Martin Fahey looks forward to the meeting of global leaders trying to tackle the climate crisis

So the world is watching as COP26 rolls into town and most of the world leaders – but not all, spend a fortnight in Glasgow debating what is to be done to tackle climate change.

COP26 is a vital milestone in deciding how the world mitigates the impact of climate change. It will see the public and private sectors come together to define real, global net zero.

One thing that is agreed by all is that something needs to be done and urgently, as we have less than a decade to implement changes to the way we treat our planet, otherwise global temperatures will rise higher than 1.5 degrees C and we face catastrophic consequences that we may not be able to fix.

The key to achieving global net zero lies in the reduction of greenhouse gas emissions. That’s why Mitsubishi Electric is committed to achieving our target of reducing CO2 emissions to Net Zero by 2050, as well as our Environment Sustainability Vision 2050 ‘to protect the air, land, and water with our hearts and technologies to sustain a better future for all’.

We promote active dialogue, collaboration, and co-creation that will result in living comfortably, in harmony with nature

Martin Fahey Martin Fahey Head of Sustainability

Manufacturers have an important role

Our activity at COP will be focused on two areas:

Firstly, we are a partner along with many other relevant companies with the UK Green Building Council and their Build Better Now Virtual Pavilion and series of events that you can view remotely by booking a place on the website.

This presence will enable us to highlight the vast array of solutions that we offer with a natural focus on our Ecodan heat pumps and their manufacture in Scotland, and the culmination of their efforts will be the Cities Regions and Built Environment focus day on 11 November.

With our long standing relationship with UK-GBC we are hopeful that partnering with them will amplify our presence in what is a packed agenda over the next two weeks.

Secondly, we are also involved with a day focused on decarbonisation of heat organised by Scottish Enterprise, as well as wider discussions with the Scottish Government as part of their Climate Ambition Zone events on 4th November, again you can book virtual places via the website.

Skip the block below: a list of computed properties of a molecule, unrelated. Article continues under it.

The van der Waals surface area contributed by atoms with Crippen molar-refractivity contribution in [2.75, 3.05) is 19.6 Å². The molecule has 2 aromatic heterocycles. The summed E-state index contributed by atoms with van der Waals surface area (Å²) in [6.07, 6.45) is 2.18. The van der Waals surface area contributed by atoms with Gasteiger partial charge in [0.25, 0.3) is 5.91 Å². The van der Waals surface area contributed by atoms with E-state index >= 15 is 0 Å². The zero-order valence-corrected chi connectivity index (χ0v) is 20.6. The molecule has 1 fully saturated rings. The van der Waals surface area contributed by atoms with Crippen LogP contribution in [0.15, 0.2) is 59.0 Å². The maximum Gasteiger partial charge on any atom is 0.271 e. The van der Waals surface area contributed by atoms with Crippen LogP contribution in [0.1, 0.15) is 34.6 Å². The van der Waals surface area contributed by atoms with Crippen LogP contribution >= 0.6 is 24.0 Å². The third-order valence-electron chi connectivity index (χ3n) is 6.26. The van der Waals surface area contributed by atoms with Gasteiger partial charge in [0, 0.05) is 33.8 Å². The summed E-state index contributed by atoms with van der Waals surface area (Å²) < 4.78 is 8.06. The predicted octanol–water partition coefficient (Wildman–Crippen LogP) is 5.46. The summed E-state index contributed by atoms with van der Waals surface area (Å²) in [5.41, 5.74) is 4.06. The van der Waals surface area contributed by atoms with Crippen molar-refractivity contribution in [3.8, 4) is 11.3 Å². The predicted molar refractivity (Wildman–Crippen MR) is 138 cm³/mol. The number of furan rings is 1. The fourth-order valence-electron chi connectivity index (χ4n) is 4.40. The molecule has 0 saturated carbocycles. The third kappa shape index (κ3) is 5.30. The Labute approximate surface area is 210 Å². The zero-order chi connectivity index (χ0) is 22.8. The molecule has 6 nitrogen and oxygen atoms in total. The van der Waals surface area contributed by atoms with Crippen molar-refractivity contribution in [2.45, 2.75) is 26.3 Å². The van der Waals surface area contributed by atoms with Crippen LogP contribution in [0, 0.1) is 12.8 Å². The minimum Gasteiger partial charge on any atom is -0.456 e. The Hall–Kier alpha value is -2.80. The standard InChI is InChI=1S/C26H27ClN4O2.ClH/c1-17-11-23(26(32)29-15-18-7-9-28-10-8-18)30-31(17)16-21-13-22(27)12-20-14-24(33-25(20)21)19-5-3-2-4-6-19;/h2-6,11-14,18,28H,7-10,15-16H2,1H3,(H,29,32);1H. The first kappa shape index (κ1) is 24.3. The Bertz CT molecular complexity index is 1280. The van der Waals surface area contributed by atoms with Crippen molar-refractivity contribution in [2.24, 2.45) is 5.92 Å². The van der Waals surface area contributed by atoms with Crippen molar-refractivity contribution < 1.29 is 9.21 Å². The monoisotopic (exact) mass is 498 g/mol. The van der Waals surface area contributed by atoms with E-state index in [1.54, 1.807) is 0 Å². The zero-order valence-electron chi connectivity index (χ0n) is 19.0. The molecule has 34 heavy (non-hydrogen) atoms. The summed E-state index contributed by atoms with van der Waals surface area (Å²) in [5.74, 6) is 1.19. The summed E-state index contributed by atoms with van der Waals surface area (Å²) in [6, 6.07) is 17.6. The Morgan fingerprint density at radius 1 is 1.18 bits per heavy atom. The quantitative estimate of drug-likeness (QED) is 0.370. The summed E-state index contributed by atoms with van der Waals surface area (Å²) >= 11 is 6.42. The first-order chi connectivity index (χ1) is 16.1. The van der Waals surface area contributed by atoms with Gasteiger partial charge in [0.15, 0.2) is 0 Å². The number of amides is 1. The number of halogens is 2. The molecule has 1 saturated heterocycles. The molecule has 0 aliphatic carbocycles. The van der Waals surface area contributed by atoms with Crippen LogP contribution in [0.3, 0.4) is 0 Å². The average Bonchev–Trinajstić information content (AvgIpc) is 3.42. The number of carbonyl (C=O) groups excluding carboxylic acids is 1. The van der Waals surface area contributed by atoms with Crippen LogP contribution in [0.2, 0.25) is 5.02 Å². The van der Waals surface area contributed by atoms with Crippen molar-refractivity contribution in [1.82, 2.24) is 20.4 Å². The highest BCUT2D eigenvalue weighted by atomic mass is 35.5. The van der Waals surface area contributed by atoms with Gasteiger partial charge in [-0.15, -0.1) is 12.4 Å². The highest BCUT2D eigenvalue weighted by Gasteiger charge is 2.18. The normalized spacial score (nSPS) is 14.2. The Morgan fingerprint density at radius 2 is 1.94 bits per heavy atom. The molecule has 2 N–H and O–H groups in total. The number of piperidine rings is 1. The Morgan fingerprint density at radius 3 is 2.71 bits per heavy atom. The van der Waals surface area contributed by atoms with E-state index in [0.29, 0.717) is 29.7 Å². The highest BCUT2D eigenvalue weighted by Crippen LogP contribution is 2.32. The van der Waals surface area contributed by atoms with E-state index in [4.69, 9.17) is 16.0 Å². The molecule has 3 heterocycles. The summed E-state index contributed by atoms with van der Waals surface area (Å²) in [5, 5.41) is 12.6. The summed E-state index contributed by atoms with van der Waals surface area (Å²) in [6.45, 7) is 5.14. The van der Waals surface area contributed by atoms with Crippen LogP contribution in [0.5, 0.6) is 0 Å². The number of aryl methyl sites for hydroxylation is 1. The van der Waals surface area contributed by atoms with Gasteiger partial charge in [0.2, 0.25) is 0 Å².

We will have various speakers at the event and will be in attendance to network and meet other delegates and officials.

They are supportive of our activities in Scotland with regard to our manufacturing and Research and Development and our commitment to further work in this area as we develop new products that can rise to the challenges the country faces.

The good, the bad and the downright ugly

For me, there are good and bad points about COP26 and I’ve summarised them into three distinct categories: Governmental; business; and personal.

So I’d like to present my thoughts on what we are likely to see and the good and bad points for each category.

Governmental

Good COP – We need more joint action by governments around the world and COP26 presents a fantastic opportunity to focus attention on what needs to be done.  Let’s hope that the event leads to real, tangible commitments from all of our leaders – even the ones who haven’t made the trip.

Bad COP – the countries that aren’t here, particularly China and Russia. What will also be bad, is if the event descends into what Greta Thunberg calls “blah, blah, blah”, where the climate rhetoric is simply not matched by the action and we end the event with more ‘empty promises’ of action.

Business

Good COP – Business has realised that it has a major part to play in tackling climate change and companies really do seem to be making strides to play their part. That’s certainly why we at Mitsubishi Electric are taking part, because we realise that the Climate Crisis cannot be tackled in isolation.

Bad COP – However, there are many examples of industries and businesses still not quite grasping the nettle of what needs to be done. There are also major sectors such as oil and gas that still need significant help in transitioning to a greener economy.

Personal

Good COP – The attention of the world’s media cannot help but raise even more awareness amongst the general public, which can only be a good thing.

Bad COP – However, the lack of tangible targets and action by our leaders also threatens to make people think “what’s the point in me trying to do anything”

Our responsibility

At Mitsubishi Electric, we believe it is a corporate responsibility to conduct business in a way that contributes to creating new values, a sustainable society and that further supports other businesses that contribute to the environment.

Reducing emissions in the built environment will play a pivotal role in addressing climate change and through initiatives such as #BuildingtoCOP, we hope to see some real, actionable outcomes from COP26 in this area.

We have three environmental action guidelines in place to achieve our Environmental Sustainability Vision 2050:

ONE: Apply diverse technologies in wide-ranging business areas to solve environmental issues. We utilise diverse technologies throughout our business and across the entire value chain to help solve environmental issues including climate change and resource recycling.

TWO: Develop business innovations for future generations. We draw on internal and external strengths to resolve difficult issues and to take on the challenge of developing technologies and business innovations for future generations.

THREE: Publicise and share new values and lifestyles. We promote active dialogue, collaboration, and co-creation with all our stakeholders, publicising and sharing new values and lifestyles that will result in living comfortably, in harmony with nature.

Martin Fahey is Head of Sustainability